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Essay: Standing Up in the Face of Difficulty

“We have no intention of cowering in the corner,” proclaimed The Seattle Times headline of March 23, 2007.

Quoting John Edwards, The Times elaborated on Edwards’ revelation that his wife Elizabeth has a recurrence of breast cancer, advanced to stage IV with bone metastasis. The article highlighted Edward’s decision to pursue the 2008 presidential nomination despite Elizabeth’s incurable cancer. When asked if she is in denial, Elizabeth answered, “Absolutely! I am denying it control of how I spend the rest of my life!”

In this issue, Sherron Watkins describes her decision to “stand up” as she reflects on the events that led her to expose the fraudulent accounting scheme of the Enron scandal. She came through this crisis and has since used her experience to encourage others to walk in integrity.

Fortunately, most of us do not have our personal /professional traumas scrutinized on the front page of the daily newspaper, but the challenge to cope effectively during times of crisis and to meet difficulty with courage, strength, and wisdom is shared by us all.

When a crisis is personal, like Elizabeth Edward’s cancer diagnosis, it can have an enormous impact on our professional life, our choices and decisions as well as our capacity to function effectively at work. And if the crisis is work related, like Sherron Watkins’ experience, it can take a serious toll on family life and personal relationships. Maintaining one’s perspective through it all can be difficult.

Stress, work pressures, and “difficulty” alone do not define a crisis however. A crisis is when a stressful life event or cumulative stresses overwhelm an individual’s ability to cope effectively in the face of a perceived challenge or threat, and the resulting distress causes some functional impairment. The result is that our psychological balance is disrupted and our usual coping mechanisms are unable to restore our equilibrium.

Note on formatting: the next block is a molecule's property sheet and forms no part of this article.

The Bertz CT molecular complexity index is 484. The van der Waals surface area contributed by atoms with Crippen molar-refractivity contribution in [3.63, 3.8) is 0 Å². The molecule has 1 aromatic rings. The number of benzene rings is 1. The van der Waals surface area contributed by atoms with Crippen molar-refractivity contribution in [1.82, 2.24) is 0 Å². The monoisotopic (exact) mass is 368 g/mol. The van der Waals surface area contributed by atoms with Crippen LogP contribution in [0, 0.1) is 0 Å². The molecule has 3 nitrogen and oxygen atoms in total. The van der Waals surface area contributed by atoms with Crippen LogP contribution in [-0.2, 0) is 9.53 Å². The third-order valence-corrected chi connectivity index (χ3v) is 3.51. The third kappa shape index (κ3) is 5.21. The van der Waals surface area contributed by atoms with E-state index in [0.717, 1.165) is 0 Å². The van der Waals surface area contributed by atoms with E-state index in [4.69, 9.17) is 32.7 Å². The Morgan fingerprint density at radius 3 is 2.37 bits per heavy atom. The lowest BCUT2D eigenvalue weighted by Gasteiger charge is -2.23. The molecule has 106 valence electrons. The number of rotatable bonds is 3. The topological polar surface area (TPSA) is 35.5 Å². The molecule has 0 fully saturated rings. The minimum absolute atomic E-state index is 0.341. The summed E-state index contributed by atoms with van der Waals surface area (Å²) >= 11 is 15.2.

Immediate and longer-term goals of weathering a crisis are threefold:

  1. Stabilize the symptoms where possible to keep distress from escalating.
  2. Manage/reduce the symptoms of distress.
  3. Restore equilibrium to be able to function effectively again.

The question becomes: How do we continue “working” through the season of crisis, even as we are “working-through” the crisis itself when our usual coping mechanisms are ineffective?

First, recognize your response to crisis.

Individual responses vary. Initially, you may experience shock and numbness, rendering you less capable of making good decisions or knowing what to do next. Recognizing your vulnerability and identifying your psychological/emotional response to crisis are crucial first steps in regaining your equilibrium. Invite trusted others to help you decide on a prudent course of action in the short term.

Subsequently, shame or fear of judgment can cause us to withdraw from others and suffer in silence. Fight the tendency to isolate. John Edwards said of his decision to continue campaigning, “You can cower in the corner and hide, or you can be tough and go out there…” Being tough does not mean we deny feelings, ignore the pain, or minimize the seriousness of a situation. Rather, in honestly acknowledging these realities, we are better able to make informed choices that support adaptive coping.

Second, take proactive steps to get your needs met.

Create Safety: Pursue legal protections, health care, and interventions to minimize accidents/ injury. Embrace safe people with whom you can be honest, avoiding negative, destructive relationships.

Utilize Support: Cultivate “vital friend” (see InReview) relationships, seek spiritual and prayer support, utilize your EAP (Employee Assistance Program) for professional help, and delegate tasks to capable others. Connect with others who hold a positive view of your future.

Recruit a Sounding Board: Consult trusted advisors who listen compassionately, provide perspective and problem-solve creatively.

Practice Self Care: Simplify your life at this time; adjust your expectations, nurture yourself, “let go of” nonessentials, accept genuine offers of help. Incorporate the basics of healthy living — exercise, minimize alcohol intake, get extra sleep, and rest.

Resilience is the process of adapting well in the face of crisis; the capacity to recover from adversity. It is a learned life skill that can be developed and strengthened. We can choose thoughts, behaviors and actions that help to restore equilibrium following stressful life events. Heightening self awareness, reaching out to others, making intentional choices and taking appropriate action provide a structure to help us “stay standing” while standing up in the face of difficulty.

Deborah Griffing has 30-years experience in the human-development business as a psychotherapist, advanced-practice nurse, college professor, executive coach, speaker, and facilitator. She is the founder of Innovative Leadership LLC, a professional services firm in Bellevue, Washington. She has a Ph.D. in nursing and health sciences, from Rush University, Chicago, Illinois.

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